(379a) How Does Membrane Microstructure Affect Performance? | AIChE

(379a) How Does Membrane Microstructure Affect Performance?


Guan, C. - Presenter, Rensselaer Polytechnic Institute
Sorci, M., Rensselaer Polytechnic Institute
Woodcock, C., Rensselaer Polytechnic Institute
Plawsky, J., Rensselaer Polytechnic Institute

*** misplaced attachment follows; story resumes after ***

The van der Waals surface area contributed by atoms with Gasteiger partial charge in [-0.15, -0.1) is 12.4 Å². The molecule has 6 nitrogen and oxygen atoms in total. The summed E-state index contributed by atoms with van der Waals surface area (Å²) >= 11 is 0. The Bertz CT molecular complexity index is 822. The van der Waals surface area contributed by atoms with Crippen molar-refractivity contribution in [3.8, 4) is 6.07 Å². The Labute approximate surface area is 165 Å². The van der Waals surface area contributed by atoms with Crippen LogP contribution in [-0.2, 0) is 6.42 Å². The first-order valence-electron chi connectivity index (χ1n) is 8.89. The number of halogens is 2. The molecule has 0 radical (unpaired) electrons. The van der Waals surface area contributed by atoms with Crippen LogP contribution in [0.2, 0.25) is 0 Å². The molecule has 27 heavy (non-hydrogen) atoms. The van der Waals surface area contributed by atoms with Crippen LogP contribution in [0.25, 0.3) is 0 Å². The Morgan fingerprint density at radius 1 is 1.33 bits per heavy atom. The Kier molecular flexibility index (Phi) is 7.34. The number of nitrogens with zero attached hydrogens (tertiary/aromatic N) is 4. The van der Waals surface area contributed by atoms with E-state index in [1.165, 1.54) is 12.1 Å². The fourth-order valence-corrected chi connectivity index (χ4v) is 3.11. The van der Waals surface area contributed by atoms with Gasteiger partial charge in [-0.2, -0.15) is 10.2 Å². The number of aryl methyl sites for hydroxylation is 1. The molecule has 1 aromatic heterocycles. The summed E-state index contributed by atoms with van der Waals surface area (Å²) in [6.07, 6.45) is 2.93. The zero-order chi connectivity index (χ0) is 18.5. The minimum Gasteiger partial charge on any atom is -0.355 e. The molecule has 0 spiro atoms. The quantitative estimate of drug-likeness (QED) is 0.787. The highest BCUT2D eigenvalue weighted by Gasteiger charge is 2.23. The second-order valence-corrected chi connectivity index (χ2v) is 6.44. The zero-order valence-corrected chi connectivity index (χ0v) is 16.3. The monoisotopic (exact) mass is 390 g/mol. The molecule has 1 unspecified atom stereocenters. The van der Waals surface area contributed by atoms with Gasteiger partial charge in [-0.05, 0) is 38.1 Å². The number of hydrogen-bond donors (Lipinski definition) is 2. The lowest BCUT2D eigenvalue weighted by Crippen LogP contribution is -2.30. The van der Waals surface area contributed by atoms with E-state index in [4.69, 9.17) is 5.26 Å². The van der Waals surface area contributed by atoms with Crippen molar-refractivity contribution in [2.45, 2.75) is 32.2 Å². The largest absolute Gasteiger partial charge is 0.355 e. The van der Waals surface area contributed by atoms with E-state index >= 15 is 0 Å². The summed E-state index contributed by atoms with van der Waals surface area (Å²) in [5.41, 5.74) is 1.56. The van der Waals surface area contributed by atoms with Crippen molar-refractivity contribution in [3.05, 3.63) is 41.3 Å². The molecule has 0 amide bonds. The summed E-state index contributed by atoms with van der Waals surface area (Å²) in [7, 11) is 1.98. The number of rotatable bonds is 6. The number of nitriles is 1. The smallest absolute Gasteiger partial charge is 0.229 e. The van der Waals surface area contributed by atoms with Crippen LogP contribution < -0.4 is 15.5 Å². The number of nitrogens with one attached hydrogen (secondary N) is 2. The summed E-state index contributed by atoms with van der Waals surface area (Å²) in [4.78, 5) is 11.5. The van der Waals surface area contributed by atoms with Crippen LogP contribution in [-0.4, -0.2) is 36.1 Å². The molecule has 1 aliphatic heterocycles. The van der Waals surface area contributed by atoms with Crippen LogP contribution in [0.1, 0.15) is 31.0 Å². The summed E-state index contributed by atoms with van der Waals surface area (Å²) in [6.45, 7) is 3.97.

The microstructure of membranes plays a significant role in controlling their overall efficiency, capacity and selectivity during filtration. Most commercial polymer membranes are fabricated using a phase inversion (PI) process that does not allow controlling the formation of the membrane microstructure. Hence, empirical pre- and post-fabrication methods are used to improve performance. The overall goal of this work is to replace PI with fabrication methods that rationally control the formation of the membrane microstructure and hence improve particle filtration performance. Our approach is to propose a microstructure design and then test that design computationally by passing a swarm of particles of different properties (size, surface forces) through the membrane microstructure to determine its selectivity and capacity. Here we release micron-size particles in a KCl solution flowing through the 3D crystal-like membrane structure. Using AFM in force measurement mode, zeta-potential, and surface tension measurements, the particles' physical and chemical properties were determined experimentally. The extended DLVO (xDLVO) theory, which includes van der Waals, electrostatic and Lewis acid-base interactions, was invoked to describe the interactions between the particles and the membrane pore walls. Combining these forces with fluid and particle drag, a comprehensive model was used to track particles through the microstructure. Discrete element method (DEM) was used with open-source software (Multiphase Flow with Interphase eXchanges, MFix) to describe the motion of the particles in the 3D microstructure. By modulating the details of the 3D structure (i.e with different pore size distribution), selectivity and capacity were obtained and further used for selecting an optimal microstructure with desired filtration performance. The novelty of this work lies in the combination of computational modeling incorporating measurement of molecular interactions to design and fabricate membranes with improved performance.